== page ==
I know that most people are excited about the four volume of Knausgaard’s My Struggle that Archipelago is bringing out this month, but the last thing the world needs now is another list of books suggesting you read his magnum opus. (Although, as best I can gather from this New Yorker article, Knausgaard or Ferrante? if you’re not knee-deep in Karl Ove’s issues, you’re engrossed in Ferrante’s Neapolitan literary soap opera.)

Pla is definitely worth checking out though. He’s one of Catalonia’s greatest authors, mostly known for The Gray Notebook, which NYRB brought out last year. This collection of stories is his first work of pure fiction to be available in English.

The Buddha’s Return by Gaito Gazdanov, translated from the Russian by Bryan Karetnyk (Pushkin Press)

What I know about Gazdanov, and why I’m including this book here, can be summarized in this anecdote: When I was in Estonia last summer, Sjón was there as well, along with Gesche Ipsen from Pushkin. Sjón had just read Gazdanov’s first book, The Spectre of Alexander Wolf and was raving about how strange and wonderful it was and how he wanted more Gazdanov books to come out. Well, here we go.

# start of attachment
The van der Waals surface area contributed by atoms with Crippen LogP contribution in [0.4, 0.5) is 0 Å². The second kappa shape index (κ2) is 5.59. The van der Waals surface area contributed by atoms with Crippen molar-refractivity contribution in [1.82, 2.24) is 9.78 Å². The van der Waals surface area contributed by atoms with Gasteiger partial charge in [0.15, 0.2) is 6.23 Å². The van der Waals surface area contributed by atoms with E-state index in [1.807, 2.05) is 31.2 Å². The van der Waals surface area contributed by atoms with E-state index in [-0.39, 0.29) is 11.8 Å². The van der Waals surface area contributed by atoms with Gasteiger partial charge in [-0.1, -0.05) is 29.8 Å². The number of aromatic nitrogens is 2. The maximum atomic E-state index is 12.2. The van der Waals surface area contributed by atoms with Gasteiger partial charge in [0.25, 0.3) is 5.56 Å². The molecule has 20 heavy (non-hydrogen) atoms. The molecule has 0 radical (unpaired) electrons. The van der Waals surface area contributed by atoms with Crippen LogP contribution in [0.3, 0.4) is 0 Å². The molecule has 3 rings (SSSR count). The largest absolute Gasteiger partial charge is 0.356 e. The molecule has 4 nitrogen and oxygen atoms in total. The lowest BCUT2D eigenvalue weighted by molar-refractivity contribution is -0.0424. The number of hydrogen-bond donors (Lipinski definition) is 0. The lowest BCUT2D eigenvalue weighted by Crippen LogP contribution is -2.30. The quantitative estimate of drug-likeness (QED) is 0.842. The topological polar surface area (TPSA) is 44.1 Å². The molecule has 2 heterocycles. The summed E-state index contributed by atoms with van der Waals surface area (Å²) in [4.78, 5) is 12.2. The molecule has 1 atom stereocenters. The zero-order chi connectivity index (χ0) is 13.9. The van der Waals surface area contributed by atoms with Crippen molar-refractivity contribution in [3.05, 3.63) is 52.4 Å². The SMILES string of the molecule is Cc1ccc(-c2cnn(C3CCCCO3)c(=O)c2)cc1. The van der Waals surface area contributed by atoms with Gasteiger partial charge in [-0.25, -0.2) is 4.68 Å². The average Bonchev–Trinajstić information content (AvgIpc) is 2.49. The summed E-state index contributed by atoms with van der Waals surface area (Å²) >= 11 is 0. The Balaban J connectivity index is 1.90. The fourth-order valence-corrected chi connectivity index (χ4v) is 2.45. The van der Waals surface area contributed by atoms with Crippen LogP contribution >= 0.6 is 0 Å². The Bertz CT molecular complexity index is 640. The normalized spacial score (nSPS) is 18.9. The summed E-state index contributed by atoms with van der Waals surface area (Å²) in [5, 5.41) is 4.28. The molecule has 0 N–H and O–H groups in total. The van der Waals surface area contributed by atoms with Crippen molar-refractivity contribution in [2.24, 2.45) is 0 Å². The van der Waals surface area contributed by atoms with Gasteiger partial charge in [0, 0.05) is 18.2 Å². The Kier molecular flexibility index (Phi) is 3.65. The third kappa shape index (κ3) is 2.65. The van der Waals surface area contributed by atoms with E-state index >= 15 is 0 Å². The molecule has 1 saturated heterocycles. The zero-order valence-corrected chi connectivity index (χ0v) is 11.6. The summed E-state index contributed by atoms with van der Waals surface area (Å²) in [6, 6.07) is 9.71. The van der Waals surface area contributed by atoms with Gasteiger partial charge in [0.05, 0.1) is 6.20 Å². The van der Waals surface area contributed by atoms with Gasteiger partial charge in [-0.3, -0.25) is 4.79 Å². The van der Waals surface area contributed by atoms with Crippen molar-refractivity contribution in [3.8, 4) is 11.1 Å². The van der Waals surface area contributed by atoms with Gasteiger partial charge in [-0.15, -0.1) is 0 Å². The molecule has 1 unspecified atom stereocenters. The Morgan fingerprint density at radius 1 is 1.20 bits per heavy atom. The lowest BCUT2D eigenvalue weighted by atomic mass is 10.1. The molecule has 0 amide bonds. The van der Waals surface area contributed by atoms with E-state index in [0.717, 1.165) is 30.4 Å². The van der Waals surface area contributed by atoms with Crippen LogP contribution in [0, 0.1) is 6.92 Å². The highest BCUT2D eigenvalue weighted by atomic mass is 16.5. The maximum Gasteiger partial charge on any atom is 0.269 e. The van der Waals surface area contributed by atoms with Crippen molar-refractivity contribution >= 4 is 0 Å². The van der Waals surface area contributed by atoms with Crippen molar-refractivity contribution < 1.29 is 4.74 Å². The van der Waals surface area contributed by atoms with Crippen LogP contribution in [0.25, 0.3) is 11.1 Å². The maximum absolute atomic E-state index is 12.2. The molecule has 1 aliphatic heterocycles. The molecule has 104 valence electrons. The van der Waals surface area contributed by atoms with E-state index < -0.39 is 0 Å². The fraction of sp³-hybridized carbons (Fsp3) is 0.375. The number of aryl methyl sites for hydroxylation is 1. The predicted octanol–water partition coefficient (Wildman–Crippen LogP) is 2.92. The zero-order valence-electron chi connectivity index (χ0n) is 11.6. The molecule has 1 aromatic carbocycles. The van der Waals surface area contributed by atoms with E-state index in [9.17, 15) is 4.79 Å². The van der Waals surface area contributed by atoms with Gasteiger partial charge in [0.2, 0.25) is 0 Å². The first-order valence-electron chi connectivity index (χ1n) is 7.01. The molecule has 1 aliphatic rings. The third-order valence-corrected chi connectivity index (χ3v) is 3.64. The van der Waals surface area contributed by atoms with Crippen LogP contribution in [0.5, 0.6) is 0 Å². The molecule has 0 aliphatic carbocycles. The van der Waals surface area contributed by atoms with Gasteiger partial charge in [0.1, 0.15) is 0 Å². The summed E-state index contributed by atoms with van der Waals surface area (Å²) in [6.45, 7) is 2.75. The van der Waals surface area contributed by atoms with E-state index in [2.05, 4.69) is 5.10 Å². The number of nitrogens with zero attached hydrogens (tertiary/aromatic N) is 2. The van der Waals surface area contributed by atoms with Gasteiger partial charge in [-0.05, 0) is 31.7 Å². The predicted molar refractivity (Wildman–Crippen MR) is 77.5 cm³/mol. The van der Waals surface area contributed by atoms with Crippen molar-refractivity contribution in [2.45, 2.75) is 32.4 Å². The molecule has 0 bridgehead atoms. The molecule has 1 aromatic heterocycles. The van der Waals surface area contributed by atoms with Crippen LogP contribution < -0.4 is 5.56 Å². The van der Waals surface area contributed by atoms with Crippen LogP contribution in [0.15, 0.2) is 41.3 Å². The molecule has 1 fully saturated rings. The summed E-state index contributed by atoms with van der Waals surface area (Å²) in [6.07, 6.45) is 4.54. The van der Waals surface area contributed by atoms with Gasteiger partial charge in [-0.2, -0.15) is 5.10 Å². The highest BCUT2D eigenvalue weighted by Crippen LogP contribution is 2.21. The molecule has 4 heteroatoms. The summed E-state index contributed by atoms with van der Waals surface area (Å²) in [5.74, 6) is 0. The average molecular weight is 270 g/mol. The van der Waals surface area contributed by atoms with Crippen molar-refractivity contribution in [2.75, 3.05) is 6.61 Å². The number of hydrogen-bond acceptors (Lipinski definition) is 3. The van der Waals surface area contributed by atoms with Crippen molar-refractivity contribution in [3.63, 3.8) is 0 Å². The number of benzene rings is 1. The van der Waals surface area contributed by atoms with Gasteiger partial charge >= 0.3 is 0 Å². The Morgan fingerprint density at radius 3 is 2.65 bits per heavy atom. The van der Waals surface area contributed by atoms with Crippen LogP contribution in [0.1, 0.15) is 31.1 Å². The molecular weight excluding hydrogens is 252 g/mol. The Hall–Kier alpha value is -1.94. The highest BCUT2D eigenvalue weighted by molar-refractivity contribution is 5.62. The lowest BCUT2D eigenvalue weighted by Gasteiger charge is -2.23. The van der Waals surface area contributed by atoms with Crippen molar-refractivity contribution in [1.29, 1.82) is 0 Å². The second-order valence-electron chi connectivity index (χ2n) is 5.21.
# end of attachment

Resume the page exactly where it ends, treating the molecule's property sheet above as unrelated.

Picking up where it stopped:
Fairy Tales by Robert Walser, translated from the German by Daniele Pantano and James Reidel (New Directions)

There’s no way to improve on ND’s jacket copy, so, this:

Fairy Tales gathers the unconventional verse dramolettes by the Swiss writer Robert Walser. Narrated in Walser’s inimitable, playful language, these theatrical pieces overturn traditional notions of the fairy tale, transforming the Brothers Grimm into metatheater, even metareflections.

Snow White forgives the evil queen for trying to kill her. Cinderella doubts her prince and enjoys being hated by her stepsisters; The Fairy Tale itself is a character who encourages her to stay within the confines of the story. Sleeping Beauty, the royal family, and its retainers are not happy about being woken up their sleep by an absurd, unpretentious Walser-like hero. Mary and Joseph are taken aback by what lies in store for their baby Jesus.

1 March 13 | Chad W. Post | Comments

Over at GoodReads, we’re giving away 20 copies of Angel Igov’s A Short Tale of Shame, co-winner of the 2012 Contemporary Bulgarian Writers Contest.